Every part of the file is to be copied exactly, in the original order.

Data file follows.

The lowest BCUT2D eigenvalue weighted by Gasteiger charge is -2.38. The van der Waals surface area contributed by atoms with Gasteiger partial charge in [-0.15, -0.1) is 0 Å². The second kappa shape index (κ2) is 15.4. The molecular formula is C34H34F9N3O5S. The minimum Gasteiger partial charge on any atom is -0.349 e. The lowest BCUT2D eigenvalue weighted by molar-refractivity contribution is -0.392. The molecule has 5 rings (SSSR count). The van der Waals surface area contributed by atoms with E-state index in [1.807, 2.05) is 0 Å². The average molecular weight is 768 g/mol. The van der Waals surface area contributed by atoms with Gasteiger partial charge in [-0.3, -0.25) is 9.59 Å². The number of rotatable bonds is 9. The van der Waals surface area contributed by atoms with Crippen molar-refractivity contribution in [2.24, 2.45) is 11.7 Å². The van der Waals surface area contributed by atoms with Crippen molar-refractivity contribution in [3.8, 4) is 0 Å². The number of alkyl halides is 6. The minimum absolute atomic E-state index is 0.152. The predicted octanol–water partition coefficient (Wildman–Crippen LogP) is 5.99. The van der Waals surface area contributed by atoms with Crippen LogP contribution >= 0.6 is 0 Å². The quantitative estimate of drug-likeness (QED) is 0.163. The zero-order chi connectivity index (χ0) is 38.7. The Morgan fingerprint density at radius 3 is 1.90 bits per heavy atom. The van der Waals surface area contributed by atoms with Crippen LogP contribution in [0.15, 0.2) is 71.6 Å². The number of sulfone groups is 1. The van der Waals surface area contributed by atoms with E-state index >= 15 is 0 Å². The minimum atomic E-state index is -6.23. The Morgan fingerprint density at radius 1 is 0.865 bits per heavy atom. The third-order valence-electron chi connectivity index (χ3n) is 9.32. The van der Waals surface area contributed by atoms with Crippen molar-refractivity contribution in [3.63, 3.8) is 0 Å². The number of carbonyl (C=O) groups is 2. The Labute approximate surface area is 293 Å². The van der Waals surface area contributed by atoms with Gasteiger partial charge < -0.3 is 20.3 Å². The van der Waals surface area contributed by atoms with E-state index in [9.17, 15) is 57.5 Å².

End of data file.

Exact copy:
The lowest BCUT2D eigenvalue weighted by Gasteiger charge is -2.38. The van der Waals surface area contributed by atoms with Gasteiger partial charge in [-0.15, -0.1) is 0 Å². The second kappa shape index (κ2) is 15.4. The molecular formula is C34H34F9N3O5S. The minimum Gasteiger partial charge on any atom is -0.349 e. The lowest BCUT2D eigenvalue weighted by molar-refractivity contribution is -0.392. The molecule has 5 rings (SSSR count). The van der Waals surface area contributed by atoms with E-state index in [1.807, 2.05) is 0 Å². The average molecular weight is 768 g/mol. The van der Waals surface area contributed by atoms with Gasteiger partial charge in [-0.3, -0.25) is 9.59 Å². The number of rotatable bonds is 9. The van der Waals surface area contributed by atoms with Crippen molar-refractivity contribution in [2.24, 2.45) is 11.7 Å². The van der Waals surface area contributed by atoms with Crippen molar-refractivity contribution in [3.8, 4) is 0 Å². The number of alkyl halides is 6. The minimum absolute atomic E-state index is 0.152. The predicted octanol–water partition coefficient (Wildman–Crippen LogP) is 5.99. The van der Waals surface area contributed by atoms with Crippen LogP contribution >= 0.6 is 0 Å². The quantitative estimate of drug-likeness (QED) is 0.163. The zero-order chi connectivity index (χ0) is 38.7. The Morgan fingerprint density at radius 3 is 1.90 bits per heavy atom. The van der Waals surface area contributed by atoms with Crippen LogP contribution in [0.15, 0.2) is 71.6 Å². The number of sulfone groups is 1. The van der Waals surface area contributed by atoms with E-state index >= 15 is 0 Å². The minimum atomic E-state index is -6.23. The Morgan fingerprint density at radius 1 is 0.865 bits per heavy atom. The third-order valence-electron chi connectivity index (χ3n) is 9.32. The van der Waals surface area contributed by atoms with Crippen molar-refractivity contribution in [3.63, 3.8) is 0 Å². The number of carbonyl (C=O) groups is 2. The Labute approximate surface area is 293 Å². The van der Waals surface area contributed by atoms with Gasteiger partial charge < -0.3 is 20.3 Å². The van der Waals surface area contributed by atoms with E-state index in [9.17, 15) is 57.5 Å².